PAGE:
We develop a numerical method for fluid-structure interaction. Our emphasis is on strong, monolithic coupling between fluid and structure and on developing scalable parallel algorithms and preconditioning techniques. The work developed in this thesis is the first to carefully consider parallel performance and scalability for monolithic coupling in fluid-structure interaction.
Although our fluid-structure algorithm is robust and flexible and could be used for several applications, the target application considered here is the simulation of blood flow in compliant arteries. In this setting, the incompressible Navier-Stokes equations are used to model the fluid and these are coupled to an incompressible linear visco-elastic model for the blood vessel walls. Our fluid-structure interaction method features an unstructured, dynamically moving fluid mesh in the arbitrary Lagrangian-Eulerian framework. We use a finite element discretization in space and fully implicit methods for the time discretization. Simulations are based on blood vessel geometries derived from patient-specific clinical data.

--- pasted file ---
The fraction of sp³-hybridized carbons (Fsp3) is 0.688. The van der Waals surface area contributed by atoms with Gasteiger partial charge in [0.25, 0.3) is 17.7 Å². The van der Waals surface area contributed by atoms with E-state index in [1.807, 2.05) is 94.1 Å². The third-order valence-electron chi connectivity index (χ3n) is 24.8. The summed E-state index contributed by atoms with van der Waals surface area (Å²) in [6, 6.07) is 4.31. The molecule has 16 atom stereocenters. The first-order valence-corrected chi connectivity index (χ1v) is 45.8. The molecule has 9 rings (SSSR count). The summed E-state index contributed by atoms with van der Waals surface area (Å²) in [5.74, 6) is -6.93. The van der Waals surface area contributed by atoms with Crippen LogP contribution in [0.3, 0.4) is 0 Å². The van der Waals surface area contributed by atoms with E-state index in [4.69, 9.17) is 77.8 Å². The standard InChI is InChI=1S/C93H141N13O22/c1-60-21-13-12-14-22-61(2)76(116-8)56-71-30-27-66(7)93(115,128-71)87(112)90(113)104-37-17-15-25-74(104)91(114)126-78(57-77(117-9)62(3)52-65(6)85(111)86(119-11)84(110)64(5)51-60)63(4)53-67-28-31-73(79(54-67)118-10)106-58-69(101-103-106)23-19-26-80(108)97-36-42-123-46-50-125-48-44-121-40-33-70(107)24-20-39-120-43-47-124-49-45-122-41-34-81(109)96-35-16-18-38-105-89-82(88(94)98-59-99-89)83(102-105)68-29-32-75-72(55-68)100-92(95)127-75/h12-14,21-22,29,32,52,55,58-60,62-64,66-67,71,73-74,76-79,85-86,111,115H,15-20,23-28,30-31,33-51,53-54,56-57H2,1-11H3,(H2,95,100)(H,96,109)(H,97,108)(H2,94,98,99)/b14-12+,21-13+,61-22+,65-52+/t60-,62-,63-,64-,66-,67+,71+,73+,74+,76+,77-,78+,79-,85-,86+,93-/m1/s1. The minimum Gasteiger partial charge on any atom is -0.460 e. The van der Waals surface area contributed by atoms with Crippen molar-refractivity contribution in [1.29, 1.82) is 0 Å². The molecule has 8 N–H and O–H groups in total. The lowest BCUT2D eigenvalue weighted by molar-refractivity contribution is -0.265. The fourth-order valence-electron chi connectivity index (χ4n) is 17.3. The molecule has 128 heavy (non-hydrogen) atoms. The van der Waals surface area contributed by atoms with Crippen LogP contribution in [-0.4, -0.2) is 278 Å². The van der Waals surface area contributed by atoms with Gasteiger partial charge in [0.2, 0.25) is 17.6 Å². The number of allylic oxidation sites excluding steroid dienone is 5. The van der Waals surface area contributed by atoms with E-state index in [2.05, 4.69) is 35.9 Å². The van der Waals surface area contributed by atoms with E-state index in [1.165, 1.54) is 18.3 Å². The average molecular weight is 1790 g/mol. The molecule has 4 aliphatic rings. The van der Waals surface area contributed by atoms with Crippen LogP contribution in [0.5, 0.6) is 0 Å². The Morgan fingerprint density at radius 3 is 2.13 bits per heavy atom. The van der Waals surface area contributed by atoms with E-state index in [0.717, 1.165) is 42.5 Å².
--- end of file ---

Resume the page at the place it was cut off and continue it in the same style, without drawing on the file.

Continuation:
For the parallel implementation, we develop a scalable Newton-Krylov algorithms preconditioned with a two-level overlapping restricted additive Schwarz method. This preconditioner works on the entire fluid-structure system, with subdomain boundaries having no necessary correspondence to the fluid-structure interface. Our parallel algorithm is shown to be robust to many physical parameters and scalable to millions of unknowns and thousands of processor cores.
|Commitee:||Bortz, David, Hunter, Kendall, Manteuffel, Thomas, McCormick, Steve|
|School:||University of Colorado at Boulder|
|School Location:||United States -- Colorado|
|Source:||DAI-B 70/04, Dissertation Abstracts International|
|Subjects:||Mathematics, Biophysics, Computer science|
|Keywords:||Blood flow, Domain decomposition, Fluid-structure interaction, Parallel computing, Preconditioning|
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